“Learning disability” is an all–encompassing term referring to people’s inability to process information, thus leading to difficulties at school, at work, or in social situations. Generally speaking, learning disabilities last a lifetime and affect a person’s ability to read, communicate, calculate mathematical problems and build social relationships. But learning disabilities are often combined with other physical and mental difficulties. For example, some people also have complex physical needs or have challenging behaviour. So the term “learning disability” refers to a much more complex range of issues and conditions than you might expect. Across much of the rest of Europe and North America, the term “intellectual disability” is used to describe a “learning disability”.
The World Health Organisation (Geneva 1996) defines acquired brain injury as:-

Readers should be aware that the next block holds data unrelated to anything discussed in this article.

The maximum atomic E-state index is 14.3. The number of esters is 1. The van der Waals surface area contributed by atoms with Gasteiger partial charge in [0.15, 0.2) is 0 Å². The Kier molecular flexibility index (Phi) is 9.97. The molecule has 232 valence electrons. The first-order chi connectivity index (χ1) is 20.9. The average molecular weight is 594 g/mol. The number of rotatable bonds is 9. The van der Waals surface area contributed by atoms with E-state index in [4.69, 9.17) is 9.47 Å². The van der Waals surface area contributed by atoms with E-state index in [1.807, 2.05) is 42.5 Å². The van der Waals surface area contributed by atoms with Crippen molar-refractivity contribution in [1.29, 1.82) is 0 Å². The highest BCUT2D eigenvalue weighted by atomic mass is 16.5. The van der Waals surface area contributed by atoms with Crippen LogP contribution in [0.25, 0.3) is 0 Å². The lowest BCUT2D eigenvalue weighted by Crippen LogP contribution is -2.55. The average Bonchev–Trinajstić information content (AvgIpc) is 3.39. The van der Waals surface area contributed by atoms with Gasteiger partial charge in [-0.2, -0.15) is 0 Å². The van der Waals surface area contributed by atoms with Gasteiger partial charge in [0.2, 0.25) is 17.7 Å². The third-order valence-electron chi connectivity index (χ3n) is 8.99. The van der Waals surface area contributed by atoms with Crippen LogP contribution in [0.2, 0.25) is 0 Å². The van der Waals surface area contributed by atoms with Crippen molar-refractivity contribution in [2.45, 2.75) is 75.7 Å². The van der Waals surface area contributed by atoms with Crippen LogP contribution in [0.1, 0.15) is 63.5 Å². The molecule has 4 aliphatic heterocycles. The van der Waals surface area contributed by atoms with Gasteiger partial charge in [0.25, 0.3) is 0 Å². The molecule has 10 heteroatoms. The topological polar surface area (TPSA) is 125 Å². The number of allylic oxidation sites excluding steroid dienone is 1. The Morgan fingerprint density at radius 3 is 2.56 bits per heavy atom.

‘Damage to the brain, which occurs after birth and is not related to a congenital or a degenerative disease. These impairments may be temporary or permanent and cause partial or functional disability or psychosocial maladjustment.’
Autism affects how people perceive the world and interact with others and is a lifelong developmental disability.
Autistic people see, hear and feel the world differently to other people. Autism is not an illness or disease and cannot be ‘cured’. Often people feel being autistic is a fundamental aspect of their identity.
Autism is a spectrum condition. All autistic people share certain difficulties, but being autistic will affect them in different ways. Some autistic people also have learning disabilities, mental health issues or other conditions, meaning people need different levels of support. All people on the autism spectrum learn and develop. With the right sort of support, all can be helped to live the life they want.